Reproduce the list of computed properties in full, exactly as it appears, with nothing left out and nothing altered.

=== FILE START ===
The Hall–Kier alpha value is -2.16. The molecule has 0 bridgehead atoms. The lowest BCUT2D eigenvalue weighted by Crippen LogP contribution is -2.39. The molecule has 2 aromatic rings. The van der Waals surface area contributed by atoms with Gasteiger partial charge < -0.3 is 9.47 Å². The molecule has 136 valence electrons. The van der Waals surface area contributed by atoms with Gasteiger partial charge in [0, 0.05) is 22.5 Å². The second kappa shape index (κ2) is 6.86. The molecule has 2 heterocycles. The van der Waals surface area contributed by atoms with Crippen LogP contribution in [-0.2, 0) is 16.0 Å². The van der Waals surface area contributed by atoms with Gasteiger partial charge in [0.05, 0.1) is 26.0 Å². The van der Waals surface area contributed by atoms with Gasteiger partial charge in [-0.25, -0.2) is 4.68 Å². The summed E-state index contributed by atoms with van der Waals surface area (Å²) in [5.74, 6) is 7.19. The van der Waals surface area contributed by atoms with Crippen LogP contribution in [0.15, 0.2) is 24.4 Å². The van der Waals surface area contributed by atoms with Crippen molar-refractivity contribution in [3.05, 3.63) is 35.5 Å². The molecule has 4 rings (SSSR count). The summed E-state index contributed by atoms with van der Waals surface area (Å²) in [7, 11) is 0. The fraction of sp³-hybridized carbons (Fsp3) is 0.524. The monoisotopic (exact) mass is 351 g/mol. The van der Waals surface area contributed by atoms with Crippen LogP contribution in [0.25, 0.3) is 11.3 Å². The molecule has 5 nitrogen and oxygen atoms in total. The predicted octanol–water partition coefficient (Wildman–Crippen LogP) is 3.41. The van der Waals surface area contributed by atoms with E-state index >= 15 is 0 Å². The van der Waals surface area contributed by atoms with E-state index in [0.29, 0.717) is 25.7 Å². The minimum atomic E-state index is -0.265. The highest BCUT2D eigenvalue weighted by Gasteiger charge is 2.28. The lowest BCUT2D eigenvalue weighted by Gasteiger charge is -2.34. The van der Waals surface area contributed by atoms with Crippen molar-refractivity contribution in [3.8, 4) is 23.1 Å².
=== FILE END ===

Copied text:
The Hall–Kier alpha value is -2.16. The molecule has 0 bridgehead atoms. The lowest BCUT2D eigenvalue weighted by Crippen LogP contribution is -2.39. The molecule has 2 aromatic rings. The van der Waals surface area contributed by atoms with Gasteiger partial charge < -0.3 is 9.47 Å². The molecule has 136 valence electrons. The van der Waals surface area contributed by atoms with Gasteiger partial charge in [0, 0.05) is 22.5 Å². The second kappa shape index (κ2) is 6.86. The molecule has 2 heterocycles. The van der Waals surface area contributed by atoms with Crippen LogP contribution in [-0.2, 0) is 16.0 Å². The van der Waals surface area contributed by atoms with Gasteiger partial charge in [0.05, 0.1) is 26.0 Å². The van der Waals surface area contributed by atoms with Gasteiger partial charge in [-0.25, -0.2) is 4.68 Å². The summed E-state index contributed by atoms with van der Waals surface area (Å²) in [5.74, 6) is 7.19. The van der Waals surface area contributed by atoms with Crippen LogP contribution in [0.15, 0.2) is 24.4 Å². The van der Waals surface area contributed by atoms with Crippen molar-refractivity contribution in [3.05, 3.63) is 35.5 Å². The molecule has 4 rings (SSSR count). The summed E-state index contributed by atoms with van der Waals surface area (Å²) in [7, 11) is 0. The fraction of sp³-hybridized carbons (Fsp3) is 0.524. The monoisotopic (exact) mass is 351 g/mol. The van der Waals surface area contributed by atoms with Crippen LogP contribution in [0.25, 0.3) is 11.3 Å². The molecule has 5 nitrogen and oxygen atoms in total. The predicted octanol–water partition coefficient (Wildman–Crippen LogP) is 3.41. The van der Waals surface area contributed by atoms with E-state index >= 15 is 0 Å². The van der Waals surface area contributed by atoms with E-state index in [0.29, 0.717) is 25.7 Å². The minimum atomic E-state index is -0.265. The highest BCUT2D eigenvalue weighted by Gasteiger charge is 2.28. The lowest BCUT2D eigenvalue weighted by Gasteiger charge is -2.34. The van der Waals surface area contributed by atoms with Crippen molar-refractivity contribution in [3.8, 4) is 23.1 Å².